The day he understood his realization, he went incognito. The outward symbol of his becoming Self-realized was his obscurity. He lived alone, quite happy to be so and was immersed in the Self all the time. After Bhagavan's Maha Samadhi in 1950, and until 1967 or 1968, many did not even know if Natanananda was still alive. Though he stayed in a cottage in Tiruvannamalai, no one knew where he was. I thought, like most of the old devotees did, that he had passed away.

I had spent nine years in the Ashram, when suddenly one day someone said, ―Do you know, Natanananda is alive? I jumped with joy because I loved his book, Spiritual Instruction. I paid him a visit. He was an austere man with nothing in his room except for a few loin cloths. He blessed me and asked, ―What are you doing? Are you practicing Self-Enquiry? I replied, ―I am not capable of doing Self-Enquiry. I only chant Arunachala Shiva, Arunachala Shiva, Arunachala Shiva, Arunachala . . . His face clouded over with rage. I was taken aback because this was my very first meeting with him, and I was accustomed to people indulging me whenever they met me. Not Natanananda! He was a stern and serious man. He raged, ―What a fool you are! Why do you think you have come to Bhagavan? For what function has he chosen you? It is only to make you as he! Read his Forty Verses on Reality, practice Self-Enquiry, be the Truth. That is why you have been chosen! I was rapt.

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Krishnan

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Re: The Human Gospel of Ramana Maharshi
« Reply #36 on: September 11, 2016, 02:15:26 PM »
Om Namo Bhagavate Sri Ramanaya
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Sadhu Natanananda - III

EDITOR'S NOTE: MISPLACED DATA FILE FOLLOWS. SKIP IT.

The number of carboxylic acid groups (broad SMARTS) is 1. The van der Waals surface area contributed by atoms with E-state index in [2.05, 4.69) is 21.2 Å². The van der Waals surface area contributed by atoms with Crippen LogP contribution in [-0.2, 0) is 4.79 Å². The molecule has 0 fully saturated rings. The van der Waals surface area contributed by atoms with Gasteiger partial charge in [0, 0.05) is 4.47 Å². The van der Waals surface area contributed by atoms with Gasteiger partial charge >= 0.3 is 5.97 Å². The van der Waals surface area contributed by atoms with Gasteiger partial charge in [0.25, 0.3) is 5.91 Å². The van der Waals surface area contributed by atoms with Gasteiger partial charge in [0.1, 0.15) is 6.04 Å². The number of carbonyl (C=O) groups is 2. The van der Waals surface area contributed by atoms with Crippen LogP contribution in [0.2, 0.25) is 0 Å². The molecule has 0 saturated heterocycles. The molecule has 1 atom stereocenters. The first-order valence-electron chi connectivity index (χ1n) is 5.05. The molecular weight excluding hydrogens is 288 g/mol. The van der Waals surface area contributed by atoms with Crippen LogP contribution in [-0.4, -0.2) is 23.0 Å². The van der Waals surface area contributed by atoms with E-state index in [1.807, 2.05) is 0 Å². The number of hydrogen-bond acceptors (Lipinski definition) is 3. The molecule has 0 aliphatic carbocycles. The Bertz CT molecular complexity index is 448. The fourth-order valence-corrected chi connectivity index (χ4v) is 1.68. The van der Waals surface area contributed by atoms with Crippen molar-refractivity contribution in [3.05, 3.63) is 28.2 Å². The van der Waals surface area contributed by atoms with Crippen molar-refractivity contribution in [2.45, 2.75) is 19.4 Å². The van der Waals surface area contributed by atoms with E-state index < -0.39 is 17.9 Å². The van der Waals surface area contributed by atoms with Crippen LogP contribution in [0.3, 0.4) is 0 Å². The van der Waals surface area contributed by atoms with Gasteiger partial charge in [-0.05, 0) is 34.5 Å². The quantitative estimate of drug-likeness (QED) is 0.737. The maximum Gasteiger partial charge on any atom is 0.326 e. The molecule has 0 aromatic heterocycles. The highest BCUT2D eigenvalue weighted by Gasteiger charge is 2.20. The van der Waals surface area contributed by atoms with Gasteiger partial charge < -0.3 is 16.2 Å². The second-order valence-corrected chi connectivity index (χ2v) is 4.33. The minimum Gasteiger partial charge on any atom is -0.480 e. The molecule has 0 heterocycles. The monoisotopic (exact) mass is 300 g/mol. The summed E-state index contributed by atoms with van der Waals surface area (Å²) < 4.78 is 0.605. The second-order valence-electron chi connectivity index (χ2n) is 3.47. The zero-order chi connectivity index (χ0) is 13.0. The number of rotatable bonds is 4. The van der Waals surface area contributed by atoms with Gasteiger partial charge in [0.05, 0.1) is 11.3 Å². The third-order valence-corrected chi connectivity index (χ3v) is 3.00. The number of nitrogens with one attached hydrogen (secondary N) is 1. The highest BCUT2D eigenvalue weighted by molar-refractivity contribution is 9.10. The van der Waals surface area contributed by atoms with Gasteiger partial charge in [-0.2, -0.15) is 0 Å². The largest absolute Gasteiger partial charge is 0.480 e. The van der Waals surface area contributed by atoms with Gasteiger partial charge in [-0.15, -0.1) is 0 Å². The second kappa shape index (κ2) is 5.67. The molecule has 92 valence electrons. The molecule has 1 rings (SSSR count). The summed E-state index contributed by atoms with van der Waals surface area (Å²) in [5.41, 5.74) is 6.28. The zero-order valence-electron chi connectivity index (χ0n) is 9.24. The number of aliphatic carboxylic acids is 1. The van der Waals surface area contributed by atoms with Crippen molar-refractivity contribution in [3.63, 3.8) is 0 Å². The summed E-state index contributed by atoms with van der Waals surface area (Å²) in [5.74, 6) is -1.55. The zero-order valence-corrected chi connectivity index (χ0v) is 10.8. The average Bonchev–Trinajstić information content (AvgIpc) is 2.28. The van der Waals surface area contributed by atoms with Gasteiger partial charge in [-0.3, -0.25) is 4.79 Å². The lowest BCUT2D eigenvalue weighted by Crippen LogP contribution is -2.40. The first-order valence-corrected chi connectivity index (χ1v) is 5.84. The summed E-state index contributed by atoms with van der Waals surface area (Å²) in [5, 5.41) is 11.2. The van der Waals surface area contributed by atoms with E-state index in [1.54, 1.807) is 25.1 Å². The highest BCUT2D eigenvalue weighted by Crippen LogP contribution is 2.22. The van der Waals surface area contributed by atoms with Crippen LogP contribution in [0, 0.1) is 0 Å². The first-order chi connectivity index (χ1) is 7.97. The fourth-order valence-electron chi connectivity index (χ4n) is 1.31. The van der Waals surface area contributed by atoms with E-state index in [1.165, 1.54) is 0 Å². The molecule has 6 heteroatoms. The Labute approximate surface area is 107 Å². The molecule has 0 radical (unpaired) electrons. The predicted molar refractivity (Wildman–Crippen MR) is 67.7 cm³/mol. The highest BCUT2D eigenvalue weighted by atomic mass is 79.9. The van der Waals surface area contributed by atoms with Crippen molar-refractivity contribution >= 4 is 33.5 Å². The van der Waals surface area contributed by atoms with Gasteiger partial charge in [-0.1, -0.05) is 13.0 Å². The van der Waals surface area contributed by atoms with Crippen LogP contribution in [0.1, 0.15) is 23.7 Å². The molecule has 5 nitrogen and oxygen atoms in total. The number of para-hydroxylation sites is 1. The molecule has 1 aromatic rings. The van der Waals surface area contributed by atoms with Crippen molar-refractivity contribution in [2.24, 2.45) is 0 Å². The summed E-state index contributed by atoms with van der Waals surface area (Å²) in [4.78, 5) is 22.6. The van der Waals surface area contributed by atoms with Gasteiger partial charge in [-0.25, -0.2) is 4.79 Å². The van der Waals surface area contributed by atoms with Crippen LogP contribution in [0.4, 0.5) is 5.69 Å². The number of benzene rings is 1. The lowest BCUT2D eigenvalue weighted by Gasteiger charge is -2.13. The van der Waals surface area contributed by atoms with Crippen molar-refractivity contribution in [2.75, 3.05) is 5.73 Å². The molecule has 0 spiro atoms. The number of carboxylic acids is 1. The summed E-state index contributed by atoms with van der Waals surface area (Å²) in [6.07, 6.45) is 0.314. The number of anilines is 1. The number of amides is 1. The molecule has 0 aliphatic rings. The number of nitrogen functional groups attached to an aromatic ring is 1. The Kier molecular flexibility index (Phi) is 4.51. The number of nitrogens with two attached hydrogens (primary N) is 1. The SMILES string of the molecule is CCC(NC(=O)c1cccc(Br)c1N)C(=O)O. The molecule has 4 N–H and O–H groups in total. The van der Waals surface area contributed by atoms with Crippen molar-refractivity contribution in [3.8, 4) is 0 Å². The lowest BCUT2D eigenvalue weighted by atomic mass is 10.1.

He refused to come into the limelight or even stay at the Ashram. I found a cottage next to Mr. Osborne's house, and he stayed there until 1981. I was very fortunate that he allowed me to visit him and talk with him whenever I liked. Once, I drew him out of his reticence by asking him to give me an article for a souvenir I was bringing out for the Ashram. He obliged and handed it over to me. Unfortunately, I misplaced it. I assumed he would have a copy. I went to him and said, ―Swami, I am sorry, but I lost your article. Please give me your copy. I will very carefully note its contents down and then return it. He laughed at me and said, ―Look around you, Ganesan. My environment gives you an idea about me. Look at my room, there is nothing here?no books, no clothing, no utensils, nothing. Puzzled, I asked, ―What do you mean, Swami? He replied, ―Ganesan, you must have come to know that I have written many verses on Bhagavan. However, do you see any book here, even though they were all printed? The moment I would write my adoration about my Master either in verse or in prose, I would place it at my Master's holy feet. As far as I was concerned, my job was done. After Bhagavan dropped the body, a few people have asked me to write for them, just like you. I would comply by writing and submitting it to the management. There ended my responsibility. However, he did oblige me by writing that article again, which one can find in Ramana Pictorial Souvenir, published in 1967.